Picker, for one, is pleased to be moving on from the highly personal lyrics of the previous albums to more universal themes. He singles out "Glass Harp" from the new album, describing it as "a half awake song to my wife," adding that it may be "as much of a love song as I can write." On "Daunting Friend" Picker promises his companion "we'll float around the town," a cinematic image that recalls the romantic mysticism of Wings of Desire more than it does any past Lost In The Trees lyric. This new openness in Picker's imagist lyrics – loose, joyful, embracing – tends on Past Life toward meditations on what Picker describes as "recognizing impermanence," all rendered by Lost In The Trees' greatest instrument (perhaps overshadowed in the past by the violins and harps): Picker's profound tenor voice. The voice the New York Times called the "essential embodiment of vulnerability" becomes on Past Life the load-bearing wall – it's a burden this extraordinary instrument, and Picker, are more than ready to take on.


"Thomas Wincek appears to be the type of musician who can never sit still, who is always looking for a new avenue to relay his impulses through. Collections of Colonies of Bees and Volcano Choir are among the bands that keep him busy, and here on All Tiny Creatures' debut full-length he's undertaken the thankless task of finding a group of eight different vocalists to collaborate with the band on certain tracks. Justin Vernon is the closest Wincek gets to finding a constant in his career-- the pair have teamed up in both the aforementioned bands, and Vernon returns here to add a vocal turn to the standout "An Iris". To cement his workaholic stature, Wincek released the latter song and "Glass Bubbles" ahead of this record, and both of those tracks are complemented by beautifully packaged mixtapes that feature further unreleased material.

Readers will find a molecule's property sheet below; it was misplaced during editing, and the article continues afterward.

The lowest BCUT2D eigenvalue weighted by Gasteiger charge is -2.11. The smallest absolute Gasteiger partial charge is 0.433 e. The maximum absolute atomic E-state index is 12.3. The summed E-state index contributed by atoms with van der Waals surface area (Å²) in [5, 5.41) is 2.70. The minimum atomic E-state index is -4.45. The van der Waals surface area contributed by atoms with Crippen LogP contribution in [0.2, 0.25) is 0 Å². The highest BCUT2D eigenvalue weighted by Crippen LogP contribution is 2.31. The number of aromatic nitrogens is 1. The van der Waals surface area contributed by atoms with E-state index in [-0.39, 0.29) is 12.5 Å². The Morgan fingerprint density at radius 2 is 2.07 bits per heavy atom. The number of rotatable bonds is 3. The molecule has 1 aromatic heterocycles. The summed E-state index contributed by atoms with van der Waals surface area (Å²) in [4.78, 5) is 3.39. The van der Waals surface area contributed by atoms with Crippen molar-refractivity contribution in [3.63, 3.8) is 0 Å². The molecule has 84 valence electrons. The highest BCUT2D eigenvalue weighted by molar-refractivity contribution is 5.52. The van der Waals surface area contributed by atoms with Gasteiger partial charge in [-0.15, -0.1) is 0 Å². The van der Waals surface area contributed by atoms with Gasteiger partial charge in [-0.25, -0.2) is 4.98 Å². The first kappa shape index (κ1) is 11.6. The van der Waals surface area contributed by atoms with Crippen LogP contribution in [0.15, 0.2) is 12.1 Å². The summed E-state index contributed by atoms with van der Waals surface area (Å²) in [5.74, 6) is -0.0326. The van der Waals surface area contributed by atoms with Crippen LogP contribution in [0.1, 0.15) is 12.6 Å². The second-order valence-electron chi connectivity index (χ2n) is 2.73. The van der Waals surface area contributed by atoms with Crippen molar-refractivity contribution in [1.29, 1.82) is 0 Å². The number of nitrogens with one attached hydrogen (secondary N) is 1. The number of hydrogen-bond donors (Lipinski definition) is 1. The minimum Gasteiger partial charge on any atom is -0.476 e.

It's clear that a great amount of care and attention to detail has been spread all over this record; it's there in the diligent curation of those singers and in the themed cover art by Aaron Draplin. It's also there in the music itself-- Wincek and fellow guitarist Andrew Fitzpatrick have an intuitive knack for delicately stacking up spidery riffs so they work perfectly in tandem, while drummer Ben Derickson and bassist Matthew Skemp demonstrate a mastery of subtly infectious and understated grooves. Some of the touchstones for this music are clear from the outset; the opening "Holography" is driven by the kind of ever-cycling drumbeat Klaus Dinger made his trademark in Neu!, and the compressed guitar squall is reminiscent of the tones Archer Prewitt lays over the Sea and Cake's best tracks. But the breezy vocal humming and frantic soloing toward the end of the song pitch it in a realm where those influences are infused with an unlikely prog and pop crossover, ultimately positioning it in a space unique to All Tiny Creatures." - Pitchfork